2. No, Prohibition was not settled law, nor was it a Supreme Court decision. And that the Constitution can be amended is entirely irrelevant. Logic is not your forte.

  9. The crux of a reasoned debate on the matter would appear to reside in the fact the U.S. Constitution does not criminalize murder with unadulterated specificity and thus, the matter is left to preventive sanction under State law and regulation. To date, all states have enforced such prevention at some level. The elephant in the room, largely ignored in this dialogue is the direct bearing of the 8th Amendment, underscored by Supreme Court precedent, that brings this matter under Constitutional auspices. The Eighth Amendment to the United States Constitution, prohibiting “cruel and unusual punishments” is derived from the English Bill of Rights of 1689 outlawing certain kinds of punishment, held by the courts as pertaining to such heinous and cowardly acts as drawing and quartering. And this is precisely analogous to the subject matter at hand: The pulling apart of a human being, part by part or limb by limb, as it exits the mother’s womb.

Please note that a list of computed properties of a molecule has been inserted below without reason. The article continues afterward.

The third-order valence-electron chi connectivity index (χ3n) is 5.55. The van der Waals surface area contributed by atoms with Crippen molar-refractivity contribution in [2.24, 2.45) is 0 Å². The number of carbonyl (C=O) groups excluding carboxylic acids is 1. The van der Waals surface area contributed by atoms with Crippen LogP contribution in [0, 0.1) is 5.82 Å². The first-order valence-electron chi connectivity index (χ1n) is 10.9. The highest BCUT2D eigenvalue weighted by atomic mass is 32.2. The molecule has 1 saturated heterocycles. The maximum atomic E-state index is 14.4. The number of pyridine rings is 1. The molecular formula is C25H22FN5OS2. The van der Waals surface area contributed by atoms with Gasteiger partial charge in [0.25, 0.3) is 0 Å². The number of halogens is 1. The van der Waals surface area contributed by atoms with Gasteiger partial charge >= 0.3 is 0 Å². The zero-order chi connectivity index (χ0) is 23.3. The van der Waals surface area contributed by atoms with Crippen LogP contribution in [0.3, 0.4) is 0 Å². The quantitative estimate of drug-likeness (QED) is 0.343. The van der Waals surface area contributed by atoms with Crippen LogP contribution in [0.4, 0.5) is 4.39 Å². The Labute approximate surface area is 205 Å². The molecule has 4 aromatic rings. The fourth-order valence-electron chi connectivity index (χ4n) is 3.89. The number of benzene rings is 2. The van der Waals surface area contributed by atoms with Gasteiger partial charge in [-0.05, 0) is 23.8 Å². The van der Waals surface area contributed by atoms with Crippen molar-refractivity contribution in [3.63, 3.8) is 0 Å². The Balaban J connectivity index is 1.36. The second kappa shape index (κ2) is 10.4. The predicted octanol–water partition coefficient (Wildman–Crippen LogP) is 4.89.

Justice Brennan opined in Glass v. Louisiana, 471 U.S. 1080 (1985):

    “in explaining the obvious unconstitutionality of such ancient practices as disemboweling while alive, drawing and quartering, [and] public dissection, . . ., the Court has emphasized that the Eighth Amendment forbids “inhuman and barbarous” methods of execution that go at all beyond “the mere extinguishment of life” and cause “torture or a lingering death.” . . . [B]asic notions of human dignity command that the State minimize “mutilation” and “distortion” of the condemned prisoner’s body. These principles explain the Eighth Amendment’s prohibition of such barbaric practices as drawing and quartering.”